It’s also important to understand that just because the site is permitted to consume a certain amount of water daily, that does not mean it actually does use that amount every day. In reality, the bulk of water consumption occurs over a short period of time for completions, i.e. hydraulic fracturing.

Further, Cabot is a company that has worked to lessen the amount of freshwater being used on site through the use of recycling and reusing the water it recovers from its operations. In Pennsylvania, the shale industry recycles about 90 percent of all produced water, with companies like Cabot recycling 99 percent or more of their produced water.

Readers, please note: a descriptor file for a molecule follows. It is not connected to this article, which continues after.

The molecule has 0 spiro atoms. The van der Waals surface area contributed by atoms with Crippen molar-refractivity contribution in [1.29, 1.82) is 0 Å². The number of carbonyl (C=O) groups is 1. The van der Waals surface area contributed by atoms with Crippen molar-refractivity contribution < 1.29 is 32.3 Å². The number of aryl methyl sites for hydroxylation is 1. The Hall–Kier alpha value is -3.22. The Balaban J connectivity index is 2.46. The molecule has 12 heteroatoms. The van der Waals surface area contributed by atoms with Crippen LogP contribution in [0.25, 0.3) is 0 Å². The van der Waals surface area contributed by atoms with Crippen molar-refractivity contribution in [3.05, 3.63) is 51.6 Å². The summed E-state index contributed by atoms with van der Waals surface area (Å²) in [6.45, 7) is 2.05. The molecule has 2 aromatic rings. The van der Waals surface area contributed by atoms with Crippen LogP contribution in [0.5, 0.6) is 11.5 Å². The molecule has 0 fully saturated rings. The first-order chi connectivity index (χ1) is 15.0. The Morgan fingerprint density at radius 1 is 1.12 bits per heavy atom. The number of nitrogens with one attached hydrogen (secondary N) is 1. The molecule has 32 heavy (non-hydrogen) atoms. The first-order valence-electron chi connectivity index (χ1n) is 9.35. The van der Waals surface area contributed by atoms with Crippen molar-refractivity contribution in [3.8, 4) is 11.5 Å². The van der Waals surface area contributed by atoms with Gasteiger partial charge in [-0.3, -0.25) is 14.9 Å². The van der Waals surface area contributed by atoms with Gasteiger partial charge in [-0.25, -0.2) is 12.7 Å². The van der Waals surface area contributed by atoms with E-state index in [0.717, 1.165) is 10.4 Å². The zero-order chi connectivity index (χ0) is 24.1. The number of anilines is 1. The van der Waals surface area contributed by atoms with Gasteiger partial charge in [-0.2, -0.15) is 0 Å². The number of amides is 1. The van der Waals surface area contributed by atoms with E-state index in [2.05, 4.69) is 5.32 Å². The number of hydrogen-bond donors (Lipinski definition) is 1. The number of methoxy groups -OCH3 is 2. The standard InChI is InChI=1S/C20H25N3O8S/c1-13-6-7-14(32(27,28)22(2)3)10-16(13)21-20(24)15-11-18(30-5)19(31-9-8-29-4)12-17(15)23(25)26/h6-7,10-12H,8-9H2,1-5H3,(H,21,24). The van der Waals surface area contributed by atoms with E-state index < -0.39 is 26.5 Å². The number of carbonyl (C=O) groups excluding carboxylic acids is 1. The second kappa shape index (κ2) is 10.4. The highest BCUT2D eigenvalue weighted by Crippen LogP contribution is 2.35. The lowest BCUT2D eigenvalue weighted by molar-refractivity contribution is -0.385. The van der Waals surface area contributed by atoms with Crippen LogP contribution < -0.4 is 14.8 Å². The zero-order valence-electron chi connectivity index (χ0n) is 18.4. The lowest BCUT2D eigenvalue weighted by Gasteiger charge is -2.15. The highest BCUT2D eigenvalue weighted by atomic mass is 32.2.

As the Marcellus Shale Coalition (MSC) explains on its website,

“MSC member companies have pioneered large-scale water recycling technologies in just the past few years. It’s an accomplishment that we are proud of and one that’s good for both the environment and our industry.”

In fact, Cabot spokesman George Stark told the Tribune Review in 2015 that recycling has enabled it to reduce the amount of freshwater used in typical wells, and the company has even completed “a whole frack on nothing but recycled [water].”

Also notable is that the SRBC’s April 2017 Annual Report explains,

“Power plants that use natural gas have the additional opportunity to switch from single cycle to combined cycle (gas and steam turbines in concert). With combined cycle gas turbines comes increased opportunities for dry cooling technology that uses air to cool the steam. The use of dry cooling results in the reduction of consumptive use of approximately 95 percent over evaporative cooling … To date, two dry cooling power plants have been constructed in the Basin and five are in various phases of design or construction.”